Applied twice in a growing season to row crops, propane flame weeding is up to 90% effective against weeds.

Efficient, effective and 100% organic

Flame weeding is perfect for organic farmers who can’t use traditional herbicides, or any producer who want to reduce their herbicide use. It works by using intense heat to rupture plant cells, causing the weed to wither and die. Flame weed control can be used in a variety of weather conditions and growth stages, and it allows farmers to return to the field immediately after treatment.

How propane flame weed control works

During flame weeding, propane-powered burners expose weed plant tissues to high levels of heat that rapidly change the internal temperature of plant cells and cause plant cells to rupture. The resulting loss of water and denaturing of proteins drastically reduces the weed’s ability to survive, which then kills the plant.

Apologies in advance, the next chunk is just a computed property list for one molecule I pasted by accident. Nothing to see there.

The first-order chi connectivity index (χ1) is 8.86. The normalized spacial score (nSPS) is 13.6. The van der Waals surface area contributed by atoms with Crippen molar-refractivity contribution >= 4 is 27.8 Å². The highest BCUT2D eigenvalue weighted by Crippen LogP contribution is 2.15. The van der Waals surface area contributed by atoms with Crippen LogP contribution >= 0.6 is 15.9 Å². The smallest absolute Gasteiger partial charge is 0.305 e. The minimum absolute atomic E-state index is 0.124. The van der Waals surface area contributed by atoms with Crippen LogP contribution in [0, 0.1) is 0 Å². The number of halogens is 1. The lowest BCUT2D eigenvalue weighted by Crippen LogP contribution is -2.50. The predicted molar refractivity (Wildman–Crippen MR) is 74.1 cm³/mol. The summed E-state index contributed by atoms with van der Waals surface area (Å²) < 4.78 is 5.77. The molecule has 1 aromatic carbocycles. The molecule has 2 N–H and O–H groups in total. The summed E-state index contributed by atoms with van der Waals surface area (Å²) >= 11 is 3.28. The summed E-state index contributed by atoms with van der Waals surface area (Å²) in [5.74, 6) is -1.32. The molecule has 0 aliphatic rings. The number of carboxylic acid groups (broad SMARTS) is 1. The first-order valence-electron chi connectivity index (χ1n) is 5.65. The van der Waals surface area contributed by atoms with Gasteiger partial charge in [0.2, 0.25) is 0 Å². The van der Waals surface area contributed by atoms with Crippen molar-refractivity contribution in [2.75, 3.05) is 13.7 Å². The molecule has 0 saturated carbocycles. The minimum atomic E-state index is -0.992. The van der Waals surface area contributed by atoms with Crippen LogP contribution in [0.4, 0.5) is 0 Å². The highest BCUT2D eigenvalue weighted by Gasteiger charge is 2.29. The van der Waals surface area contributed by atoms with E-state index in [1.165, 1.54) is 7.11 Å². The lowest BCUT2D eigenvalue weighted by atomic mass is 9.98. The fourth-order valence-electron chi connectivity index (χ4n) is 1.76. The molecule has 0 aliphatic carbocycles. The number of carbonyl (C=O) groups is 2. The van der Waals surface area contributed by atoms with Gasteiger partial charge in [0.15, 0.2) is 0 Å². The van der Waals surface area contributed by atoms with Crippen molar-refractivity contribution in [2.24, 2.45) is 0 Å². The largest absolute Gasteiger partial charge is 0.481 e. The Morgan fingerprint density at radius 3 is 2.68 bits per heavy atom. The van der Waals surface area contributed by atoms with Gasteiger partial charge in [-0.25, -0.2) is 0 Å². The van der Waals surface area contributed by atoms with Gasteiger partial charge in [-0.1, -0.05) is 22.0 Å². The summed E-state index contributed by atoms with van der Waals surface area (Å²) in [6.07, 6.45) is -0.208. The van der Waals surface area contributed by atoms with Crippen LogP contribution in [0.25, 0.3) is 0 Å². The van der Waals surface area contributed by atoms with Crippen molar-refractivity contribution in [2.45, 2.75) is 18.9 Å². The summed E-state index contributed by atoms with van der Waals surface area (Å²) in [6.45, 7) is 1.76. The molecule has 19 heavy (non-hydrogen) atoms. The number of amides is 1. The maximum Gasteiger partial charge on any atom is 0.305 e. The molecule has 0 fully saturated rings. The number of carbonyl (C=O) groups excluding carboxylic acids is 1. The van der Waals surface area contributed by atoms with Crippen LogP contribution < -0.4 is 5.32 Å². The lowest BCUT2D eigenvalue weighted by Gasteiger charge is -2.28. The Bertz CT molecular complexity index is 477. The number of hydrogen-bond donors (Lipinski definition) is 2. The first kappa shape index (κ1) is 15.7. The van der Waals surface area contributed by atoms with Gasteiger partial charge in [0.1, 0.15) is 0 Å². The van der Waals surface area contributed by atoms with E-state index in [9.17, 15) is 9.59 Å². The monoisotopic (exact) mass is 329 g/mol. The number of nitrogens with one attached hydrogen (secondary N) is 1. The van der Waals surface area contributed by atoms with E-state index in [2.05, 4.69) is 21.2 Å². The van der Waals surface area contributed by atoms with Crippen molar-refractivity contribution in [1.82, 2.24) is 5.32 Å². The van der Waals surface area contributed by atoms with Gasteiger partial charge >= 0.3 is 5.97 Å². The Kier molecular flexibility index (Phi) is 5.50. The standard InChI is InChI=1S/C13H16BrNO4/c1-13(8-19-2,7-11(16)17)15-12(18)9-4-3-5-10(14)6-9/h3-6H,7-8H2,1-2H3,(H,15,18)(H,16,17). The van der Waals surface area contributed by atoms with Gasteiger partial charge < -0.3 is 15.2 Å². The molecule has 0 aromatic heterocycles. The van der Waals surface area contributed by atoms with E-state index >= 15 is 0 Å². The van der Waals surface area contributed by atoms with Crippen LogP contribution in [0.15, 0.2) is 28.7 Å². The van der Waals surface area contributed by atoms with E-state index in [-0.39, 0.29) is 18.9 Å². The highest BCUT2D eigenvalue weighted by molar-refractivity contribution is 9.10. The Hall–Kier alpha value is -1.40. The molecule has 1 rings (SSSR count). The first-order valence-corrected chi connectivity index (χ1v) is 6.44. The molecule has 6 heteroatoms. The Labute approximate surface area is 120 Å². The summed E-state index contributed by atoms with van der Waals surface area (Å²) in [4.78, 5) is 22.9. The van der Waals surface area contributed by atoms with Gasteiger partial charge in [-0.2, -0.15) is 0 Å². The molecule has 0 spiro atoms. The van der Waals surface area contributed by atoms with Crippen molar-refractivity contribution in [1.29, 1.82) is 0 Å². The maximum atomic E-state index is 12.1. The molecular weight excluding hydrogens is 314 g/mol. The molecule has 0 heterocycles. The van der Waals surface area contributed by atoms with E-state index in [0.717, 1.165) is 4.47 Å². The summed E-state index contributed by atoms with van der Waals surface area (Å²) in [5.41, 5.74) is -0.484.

Propane flame weed control is environmentally friendly, equally as effective as herbicides

Propane-powered flame weed control is growing in popularity because it is an environmentally friendly alternative to herbicides that is equally effective. It is a great weed control solution for the growing number of organic farmers, as well as an alternative for others interested in reducing herbicide use, or tackling herbicide resistant weeds.

Propane flame weeding easily fits into your crop production schedule

Flame weed control can be used in a variety of weather conditions and growth stages, and it allows farmers to return to the field immediately after treatment. Propane flame weeding can easily fit into any crop production schedule.

Contact your local propane supplier

Your local propane suppliers do more than sell and deliver fuel. Whether you need propane for your home or business, Suburban Propane can help you assess your energy needs, install tanks and refueling infrastructure, and service your propane system for years to come.

Click here for more information and to find a customer service center near you, or call 1-800-PROPANE.

 

Courtesy of Propane Education & Research Council